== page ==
As a football player and athlete in general we play the game for our deeply rooted love for it. There aren’t many times or any time at all where you really think about “What if I get hurt or what if I get a concussion”. These two thoughts hardly rear their face to you when you’re an athlete, and they never should. The reason for this is because it creates a timid mindset. If you consistently think about getting injured or avoiding injury you automatically impact your mindset and work ethic as an athlete and it affects your level of performance.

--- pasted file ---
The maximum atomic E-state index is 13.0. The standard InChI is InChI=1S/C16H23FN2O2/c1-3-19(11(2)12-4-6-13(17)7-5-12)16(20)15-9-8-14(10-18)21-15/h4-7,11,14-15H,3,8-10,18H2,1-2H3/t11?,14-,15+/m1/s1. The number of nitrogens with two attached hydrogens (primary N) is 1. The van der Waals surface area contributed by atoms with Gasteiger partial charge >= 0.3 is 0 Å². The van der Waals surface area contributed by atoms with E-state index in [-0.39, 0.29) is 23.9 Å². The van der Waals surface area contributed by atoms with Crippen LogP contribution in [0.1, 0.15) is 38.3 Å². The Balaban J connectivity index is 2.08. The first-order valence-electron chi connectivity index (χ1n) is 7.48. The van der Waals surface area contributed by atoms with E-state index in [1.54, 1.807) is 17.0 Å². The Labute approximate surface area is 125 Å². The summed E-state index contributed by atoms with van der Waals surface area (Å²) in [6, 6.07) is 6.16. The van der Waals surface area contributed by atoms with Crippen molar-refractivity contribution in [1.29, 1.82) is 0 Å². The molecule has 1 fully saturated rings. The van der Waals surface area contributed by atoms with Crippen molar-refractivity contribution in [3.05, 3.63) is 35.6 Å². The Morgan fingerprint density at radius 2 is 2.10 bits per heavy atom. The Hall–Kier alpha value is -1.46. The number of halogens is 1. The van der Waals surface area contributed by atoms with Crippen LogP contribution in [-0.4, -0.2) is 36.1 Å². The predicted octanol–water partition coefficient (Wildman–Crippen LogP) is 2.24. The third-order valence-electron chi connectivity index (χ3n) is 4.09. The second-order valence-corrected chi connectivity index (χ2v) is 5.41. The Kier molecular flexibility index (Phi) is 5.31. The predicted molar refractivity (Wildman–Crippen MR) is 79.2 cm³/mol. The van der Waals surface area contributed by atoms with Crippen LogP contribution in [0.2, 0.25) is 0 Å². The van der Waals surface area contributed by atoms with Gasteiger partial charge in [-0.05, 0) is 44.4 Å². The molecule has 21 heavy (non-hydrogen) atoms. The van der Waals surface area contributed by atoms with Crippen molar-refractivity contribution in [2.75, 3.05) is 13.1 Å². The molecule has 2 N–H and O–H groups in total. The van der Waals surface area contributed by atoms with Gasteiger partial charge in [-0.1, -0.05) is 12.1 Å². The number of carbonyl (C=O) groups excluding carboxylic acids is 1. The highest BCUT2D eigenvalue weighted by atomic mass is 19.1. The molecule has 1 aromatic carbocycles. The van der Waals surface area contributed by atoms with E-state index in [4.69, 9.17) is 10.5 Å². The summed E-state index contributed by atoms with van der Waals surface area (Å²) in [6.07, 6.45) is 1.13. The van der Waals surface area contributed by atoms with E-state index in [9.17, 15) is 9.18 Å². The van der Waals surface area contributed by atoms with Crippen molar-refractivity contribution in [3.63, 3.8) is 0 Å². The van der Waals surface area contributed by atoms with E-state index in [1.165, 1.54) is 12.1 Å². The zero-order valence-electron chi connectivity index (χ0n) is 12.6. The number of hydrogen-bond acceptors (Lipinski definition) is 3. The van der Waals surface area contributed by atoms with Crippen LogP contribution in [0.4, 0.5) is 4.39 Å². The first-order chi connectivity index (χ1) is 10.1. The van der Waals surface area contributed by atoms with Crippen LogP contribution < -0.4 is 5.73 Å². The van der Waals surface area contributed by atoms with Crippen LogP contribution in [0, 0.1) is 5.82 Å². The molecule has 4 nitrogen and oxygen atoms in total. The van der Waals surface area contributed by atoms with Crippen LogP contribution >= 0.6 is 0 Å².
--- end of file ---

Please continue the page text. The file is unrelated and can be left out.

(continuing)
I’ve listened to Sports Talk Radio, watched Mike and Mike in the Morning and I’ve talked with other athletes: many of them former NFL athletes about the recently released movie “Concussion”. The movie is an overview of the study that forensic pathologist Bennet Omalu pursued in analyzing CTE(Chronic Traumatic Encephalopathy) after former NFL Player and Pittsburgh Steeler Mike Webster’s death occurred. In Mike Webster’s final days he was described as “angry”, “lost”, and even “distraught”. Mike Webster’s autopsy revealed that he had significant damage on the inside of his brain, swelling, and bleeding. Dr. Omalu discovered it was CTE, a progressive degenerative disease of the brain found in athletes (and others) with a history of repetitive brain trauma, including symptomatic concussions as well as asymptomatic subconcussive hits to the head where essentially the brain and it’s functions are “suffocated” as Dr. Omalu described. This can answer the anger Mike Webster possessed, the insomnia and lack of sleep that he got, and the memory loss as described by his friends and family. Many people are indicating that “Concussion” is a War against the NFL. It is not: and I ask that people stop suggesting this. There is no War against the NFL: only an attempt to create further awareness of the impacts of head trauma which is common in the NFL. My reasoning for this: ask any player from the HS level to the NFL. We are aware of the risks of the game when we put on the helmet and shoulder pads. We are aware of the fact that at any given moment our career may end to injury or potentially death, and I believe this fact has gone unnoticed as the media portrays concussions and injuries in the NFL as something that players and people are unaware of. We are aware, we are very aware.